servers terminate on the same IP address, early versions of this
   document considered relying upon the discovery mechanisms specified
   in [RFC2132][RFC3646][RFC8106] to retrieve a list of IP addresses to
   reach their DNS servers.  Nevertheless, this approach requires a
   client that supports more than one encrypted DNS protocol (e.g., DoH
   and DoT) to probe that list of IP addresses.  To avoid such a
   probing, the options defined in Sections 4, 5, and 6 associate an IP
   address with an encrypted DNS protocol.  No probing is required in
   such a design.

   A list of IP addresses to reach an encrypted DNS server may be
   returned in an Encrypted DNS option to accommodate current
   deployments relying upon primary and backup servers.  Whether one or
   more IP addresses are returned in an Encrypted DNS option is
   deployment specific.  For example, a router embedding a recursive
   server or a forwarder has to include one single IP address pointing
   to one of its LAN-facing interfaces.  This IP address can be a
   private IPv4 address, a link-local address, a Unique Local IPv6
   unicast Address (ULA), or a Global Unicast Address (GUA).






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   If multiple IP addresses are to be returned in an Encrypted DNS
   option, these addresses are ordered in the preference for use by the
   client.

   Because distinct encrypted DNS protocols may be provisioned by a
   network (e.g., DoT, DoH, and DoQ) and that some of these protocols
   may make use of customized port numbers instead of default ones, the
   Encrypted DNS options are designed to return a set of service
   parameters.  These parameters are encoded following the same rules
   for encoding SvcParams in Section 2.1 of [I-D.ietf-dnsop-svcb-https].
   This encoding approach may increase the size of the options but it
   has the merit relying upon an existing IANA registry and, thus,
   accommodating new encrypted DNS protocols and service parameters that
   may be defined in the future.  At least the following service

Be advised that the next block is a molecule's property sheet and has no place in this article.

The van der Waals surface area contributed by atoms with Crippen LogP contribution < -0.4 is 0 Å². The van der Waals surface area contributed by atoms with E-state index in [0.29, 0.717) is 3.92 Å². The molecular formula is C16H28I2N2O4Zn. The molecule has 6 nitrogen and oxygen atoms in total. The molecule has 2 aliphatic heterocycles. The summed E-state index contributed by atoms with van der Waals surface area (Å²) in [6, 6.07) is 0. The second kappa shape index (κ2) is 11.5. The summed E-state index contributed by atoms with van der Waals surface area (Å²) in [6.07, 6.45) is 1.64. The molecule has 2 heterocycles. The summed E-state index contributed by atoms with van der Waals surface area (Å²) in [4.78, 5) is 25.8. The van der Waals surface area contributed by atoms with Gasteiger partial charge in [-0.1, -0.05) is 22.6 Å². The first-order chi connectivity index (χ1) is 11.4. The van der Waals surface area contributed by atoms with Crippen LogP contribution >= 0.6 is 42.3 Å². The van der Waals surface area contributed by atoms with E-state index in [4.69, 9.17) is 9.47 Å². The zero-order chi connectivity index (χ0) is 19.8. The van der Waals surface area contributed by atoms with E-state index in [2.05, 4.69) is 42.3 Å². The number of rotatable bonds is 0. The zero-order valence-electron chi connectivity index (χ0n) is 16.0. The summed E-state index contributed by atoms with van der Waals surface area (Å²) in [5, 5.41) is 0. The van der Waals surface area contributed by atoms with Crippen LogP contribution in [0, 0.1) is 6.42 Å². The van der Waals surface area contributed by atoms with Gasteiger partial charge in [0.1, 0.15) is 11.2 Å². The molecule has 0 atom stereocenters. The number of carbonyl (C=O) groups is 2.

parameters are RECOMMENDED to be supported by a DNR implementation:

   alpn:  Used to indicate the set of supported protocols (Section 7.1
      of [I-D.ietf-dnsop-svcb-https]).

   port:  Used to indicate the target port number for the encrypted DNS
      connection (Section 7.2 of [I-D.ietf-dnsop-svcb-https]).

   ech:  Used to enable Encrypted ClientHello (ECH) (Section 7.3 of
      [I-D.ietf-dnsop-svcb-https]).

   dohpath:  Used to supply a relative DoH URI Template (Section 5.1 of
      [I-D.ietf-add-svcb-dns]).

   A single option is used to convey both the ADN and IP addresses
   because otherwise means to correlate an IP address conveyed in an
   option with an ADN conveyed in another option will be required if,
   for example, more than one ADN is supported by the network.

   The DHCP options defined in Sections 4 and 5 follow the option
   ordering guidelines in Section 17 of [RFC7227].  Likewise, the RA
   option (Section 6) adheres to the recommendations in Section 9 of
   [RFC4861].

   ServiceMode (Section 2.4.3 of [I-D.ietf-dnsop-svcb-https]) SHOULD be
   used because the Encrypted DNS options are self-contained and do not
   require any additional DNS queries.  The reader may refer to
   [RFC7969] for an overview of advanced capabilities that are supported
   by DHCP servers to populate configuration data (e.g., issue DNS
   queries).







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   In contexts where putting additional complexity on requesting hosts
   is acceptable, returning an ADN only can be considered.  The supplied
   ADN will be processed by a host following the procedure in Section 5
   of [I-D.ietf-add-ddr].  Note that this mode may be subject to active
   attacks, which can be mitigated by DNSSEC.

   Other mechanisms may be considered in other contexts (e.g., secure
   discovery) for the provisioning of encrypted DNS servers.  It is
   RECOMMENDED that at least the following DNR information is made
   available to a requesting host:

   *  A service priority whenever the discovery mechanism does not rely
      on implicit ordering if multiple instances of the encrypted DNS
      are used.